The JRC organises an International Workshop
Interfaces between Science and Society, Collecting Experiences for Good Practice
Milano, 27-28 November 2003.
Themes covered by the workshop:
The objectives of the workshop are:
- Communicating among plural perspectives
- Managing uncertainty, complexity and value commitments
- Knowledge Assessment
- Transparency, openness and participation in science policy processes
- Community based research
- Emerging styles of governance and new ICT
For registration and the latest news on the workshop, see alba.jrc.it/interfaces
To collect experiences of eminent people in Europe and the rest of the world dedicating their work to science & society interfaces
to have good discussions about the themes of the conference
to train young scientists about the themes of the conference
to edit guidelines for good practice in science & society interfaces covered by the conference themes
NEW (added Dec. 1 2003): Powerpoint Presentations from the session on Uncertainty, assumptions, and value commitments in the knowledge base of complex environmental problems are now available from the download section "lectures and posterpresentations".
The workshop consists of 3 different activities:
- Plenary sessions - 8 keynote speakers (Jacquie Burgess - UCL (UK); António Câmara - UNL/FCT (PT); Paras Karacostas - EC - DG RTD;
Maria Eduarda Gonçalves - ISCTE (PT); Silvio Funtowicz - EC - JRC; Jerry Ravetz - RMC (UK);
Jeroen van Der Sluijs - UU (NL))
- Breakout sessions - (16 sessions) organised by invitation, consisting of 3 presentations, the chairperson's, a senior contributor and an "early stage" contributor and much discussion.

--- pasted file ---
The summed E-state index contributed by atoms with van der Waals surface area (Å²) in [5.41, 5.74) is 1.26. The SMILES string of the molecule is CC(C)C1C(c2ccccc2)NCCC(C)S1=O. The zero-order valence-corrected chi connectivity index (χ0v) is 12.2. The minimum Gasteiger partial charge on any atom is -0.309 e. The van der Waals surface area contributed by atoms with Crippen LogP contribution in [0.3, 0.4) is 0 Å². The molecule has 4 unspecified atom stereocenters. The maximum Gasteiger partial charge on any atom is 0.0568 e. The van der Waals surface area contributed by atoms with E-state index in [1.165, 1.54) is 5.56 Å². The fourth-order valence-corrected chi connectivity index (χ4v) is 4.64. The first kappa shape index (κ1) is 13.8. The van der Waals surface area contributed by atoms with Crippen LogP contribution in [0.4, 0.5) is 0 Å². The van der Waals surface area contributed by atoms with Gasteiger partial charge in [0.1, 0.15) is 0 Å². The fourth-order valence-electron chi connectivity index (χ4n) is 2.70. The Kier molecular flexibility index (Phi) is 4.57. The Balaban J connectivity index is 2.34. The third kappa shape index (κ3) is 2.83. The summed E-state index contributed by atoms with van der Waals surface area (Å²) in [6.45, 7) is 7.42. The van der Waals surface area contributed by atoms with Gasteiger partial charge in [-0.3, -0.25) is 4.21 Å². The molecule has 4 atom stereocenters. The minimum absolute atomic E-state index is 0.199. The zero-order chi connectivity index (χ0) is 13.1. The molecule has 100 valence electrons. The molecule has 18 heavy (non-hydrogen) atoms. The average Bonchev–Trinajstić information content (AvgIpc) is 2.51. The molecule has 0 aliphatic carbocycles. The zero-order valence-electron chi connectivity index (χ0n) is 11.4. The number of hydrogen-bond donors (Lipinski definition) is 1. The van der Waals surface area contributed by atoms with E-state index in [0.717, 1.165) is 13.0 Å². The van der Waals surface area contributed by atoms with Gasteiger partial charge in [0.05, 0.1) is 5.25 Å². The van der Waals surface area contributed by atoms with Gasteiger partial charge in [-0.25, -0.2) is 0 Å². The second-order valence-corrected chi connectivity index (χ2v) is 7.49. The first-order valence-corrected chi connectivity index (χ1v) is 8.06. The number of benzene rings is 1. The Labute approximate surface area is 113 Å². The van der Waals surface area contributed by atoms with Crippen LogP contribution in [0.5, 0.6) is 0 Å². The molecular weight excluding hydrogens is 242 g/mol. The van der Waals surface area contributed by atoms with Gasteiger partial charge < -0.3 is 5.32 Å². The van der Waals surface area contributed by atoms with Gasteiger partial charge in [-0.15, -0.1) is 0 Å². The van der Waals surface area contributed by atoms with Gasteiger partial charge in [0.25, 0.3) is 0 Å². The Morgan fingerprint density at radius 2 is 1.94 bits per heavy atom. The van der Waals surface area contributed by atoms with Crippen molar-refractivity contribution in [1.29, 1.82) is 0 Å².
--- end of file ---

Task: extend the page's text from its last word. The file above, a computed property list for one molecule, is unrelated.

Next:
- Exhibition area - Beyond usual posters
The preliminary program of the break-out sessions can be downloaded here.
One of the break-out sessions is on:
Uncertainty, assumptions, and value commitments in the knowledge base of complex environmental problems
Session organiser and chair: Jeroen van der Sluijs, Towards multi dimensional uncertainty assessment
Invited key note speaker: Naomi Oreskes, Assumption-ladenness and uncertainty: Can they be managed?
Invited young researcher: Barbara Regeer: Knowledge and values in transdisciplinary research
The knowledge base available for decision-making on sustainability issues is characterized by imperfect understanding of the complex systems involved, assumption ladenness of the models used to assess these systems, value-ladenness of assumptions, and scientific and societal controversies. Decisions will need to be made before conclusive scientific evidence is available, while at the same time the potential costs of wrong decisions can be huge. The combination of this societal context of knowledge production and use and the epistemological limitations of the assessment models used, implies an urgent need for fully-fledged management of uncertainty and extended peer review of underlying assumptions.
The interdisciplinary nature of science for sustainability poses additional requirements with regard to the systematic analysis, documentation and communication of uncertainty, in order to remedy the well known problem that when quantitative information is produced in one disciplinary context and used in another, important caveats tend to be ignored, uncertainties compressed and numbers used at face value (c.f Wynne; Van der Sluijs et al.).